Project description:Increasing population levels of cycling has the potential to improve public health by increasing physical activity. As cyclists have begun using smartphone apps to record trips, researchers have begun using data generated from these apps to monitor cycling levels and evaluate cycling-related interventions. The goal of this research is to assess the extent to which app-using cyclists represent the broader cycling population to inform whether use of app-generated data in bike-infrastructure intervention research may bias effect estimates. Using an intercept survey, we asked 95 cyclists throughout Atlanta, Georgia, USA about their use of GPS-based smartphone apps to record bike rides. We asked respondents to draw their common bike routes, from which we assessed the proportion of ridership captured by app-generated data sources overall and on types of bicycle infrastructure. We measured socio-demographics and bike-riding habits, including cyclist type, ride frequency, and most common ride purpose. Cyclists who used smartphone apps to record their bike rides differed from those who did not across some but not all socio-demographic characteristics and differed in several bike-riding attributes. App users rode more frequently, self-classified as stronger riders, and rode proportionately more for leisure. Although groups had similar infrastructure preferences at the person level, differences appeared at the level of the estimated ride, where, for example, the proportion of ridership captured by an app on protected bike lanes was lower than the overall proportion of ridership captured. A sample calculation illustrated how such differences may induce selection bias in smartphone-data-based research on infrastructure and motor-vehicle-cyclist crash risk. We illustrate in the sample scenario how the bias can be corrected, assuming inverse-probability-of-selection weights can be accurately specified. The presented bias-adjustment method may be useful for future bike-infrastructure research using smartphone-generated data.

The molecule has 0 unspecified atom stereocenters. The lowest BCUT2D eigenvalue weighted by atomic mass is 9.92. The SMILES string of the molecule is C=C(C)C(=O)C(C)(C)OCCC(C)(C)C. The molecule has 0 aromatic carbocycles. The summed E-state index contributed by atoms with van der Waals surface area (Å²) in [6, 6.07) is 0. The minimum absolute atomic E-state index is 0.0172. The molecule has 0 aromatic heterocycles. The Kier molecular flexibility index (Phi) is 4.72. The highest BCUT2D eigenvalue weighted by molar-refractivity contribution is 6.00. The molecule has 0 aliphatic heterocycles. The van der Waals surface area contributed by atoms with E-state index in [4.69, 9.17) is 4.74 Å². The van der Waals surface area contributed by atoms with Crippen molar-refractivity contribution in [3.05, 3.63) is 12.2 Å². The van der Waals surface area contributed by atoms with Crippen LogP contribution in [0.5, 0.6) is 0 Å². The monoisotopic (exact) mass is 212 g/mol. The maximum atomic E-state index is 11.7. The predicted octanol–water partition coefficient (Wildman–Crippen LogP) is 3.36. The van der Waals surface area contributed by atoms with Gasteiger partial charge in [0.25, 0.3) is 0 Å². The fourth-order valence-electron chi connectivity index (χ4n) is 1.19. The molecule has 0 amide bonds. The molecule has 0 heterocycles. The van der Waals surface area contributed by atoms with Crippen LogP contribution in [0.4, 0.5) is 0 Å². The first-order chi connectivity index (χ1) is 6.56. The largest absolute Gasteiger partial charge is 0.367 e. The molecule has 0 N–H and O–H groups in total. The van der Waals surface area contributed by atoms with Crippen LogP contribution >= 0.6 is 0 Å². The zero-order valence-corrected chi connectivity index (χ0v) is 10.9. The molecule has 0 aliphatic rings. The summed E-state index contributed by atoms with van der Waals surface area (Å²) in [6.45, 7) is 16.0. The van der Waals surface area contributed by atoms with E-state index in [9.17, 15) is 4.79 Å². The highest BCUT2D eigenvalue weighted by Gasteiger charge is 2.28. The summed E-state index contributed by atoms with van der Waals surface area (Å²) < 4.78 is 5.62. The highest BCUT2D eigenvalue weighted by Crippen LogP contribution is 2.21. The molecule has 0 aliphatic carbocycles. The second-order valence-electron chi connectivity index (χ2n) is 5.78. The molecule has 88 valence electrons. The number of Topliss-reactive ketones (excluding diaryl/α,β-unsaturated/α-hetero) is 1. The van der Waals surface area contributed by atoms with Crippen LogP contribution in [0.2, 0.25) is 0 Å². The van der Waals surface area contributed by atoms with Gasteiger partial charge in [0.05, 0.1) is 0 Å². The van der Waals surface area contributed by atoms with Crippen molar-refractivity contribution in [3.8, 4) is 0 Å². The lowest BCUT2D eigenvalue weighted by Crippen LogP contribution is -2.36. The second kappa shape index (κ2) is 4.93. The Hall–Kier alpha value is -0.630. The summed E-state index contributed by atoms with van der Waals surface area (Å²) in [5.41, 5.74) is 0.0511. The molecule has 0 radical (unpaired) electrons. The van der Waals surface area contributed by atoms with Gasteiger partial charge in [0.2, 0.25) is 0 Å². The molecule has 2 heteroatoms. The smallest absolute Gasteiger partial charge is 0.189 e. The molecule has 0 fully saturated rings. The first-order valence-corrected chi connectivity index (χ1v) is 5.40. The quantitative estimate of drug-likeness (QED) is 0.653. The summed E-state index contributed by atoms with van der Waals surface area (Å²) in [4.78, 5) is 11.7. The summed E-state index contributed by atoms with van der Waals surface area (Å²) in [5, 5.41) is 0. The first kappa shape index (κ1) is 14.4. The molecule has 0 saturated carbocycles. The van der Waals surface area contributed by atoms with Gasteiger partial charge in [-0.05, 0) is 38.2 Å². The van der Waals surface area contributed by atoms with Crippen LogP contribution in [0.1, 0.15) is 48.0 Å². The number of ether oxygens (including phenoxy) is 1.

Project description:BACKGROUND: Regular cycling plays an important role in increasing physical activity levels but raises safety concerns for many people. While cyclists bear a higher risk of injury than most other types of road users, the risk differs geographically. Auckland, New Zealand's largest urban region, has a higher injury risk than the rest of the country. This paper identified underlying factors at individual, neighbourhood and environmental levels and assessed their relative contribution to this risk differential. METHODS: The Taupo Bicycle Study involved 2590 adult cyclists recruited in 2006 and followed over a median period of 4.6 years through linkage to four national databases. The Auckland participants were compared with others in terms of baseline characteristics, crash outcomes and perceptions about environmental determinants of cycling. Cox regression modelling for repeated events was performed with multivariate adjustments. RESULTS: Of the 2554 participants whose addresses could be mapped, 919 (36%) resided in Auckland. The Auckland participants were less likely to be M?ori but more likely to be socioeconomically advantaged and reside in an urban area. They were less likely to cycle for commuting and off-road but more likely to cycle in the dark and in a bunch, use a road bike and use lights in the dark. They had a higher risk of on-road crashes (hazard ratio: 1.47; 95% CI: 1.22, 1.76), of which 53% (95% CI: 20%, 72%) was explained by baseline differences, particularly related to cycling off-road, in the dark and in a bunch and residing in urban areas. They were more concerned about traffic volume, speed and drivers' behaviour. CONCLUSIONS: The excess crash risk in Auckland was explained by cycling patterns, urban residence and factors associated with the region's car-dominated transport environment.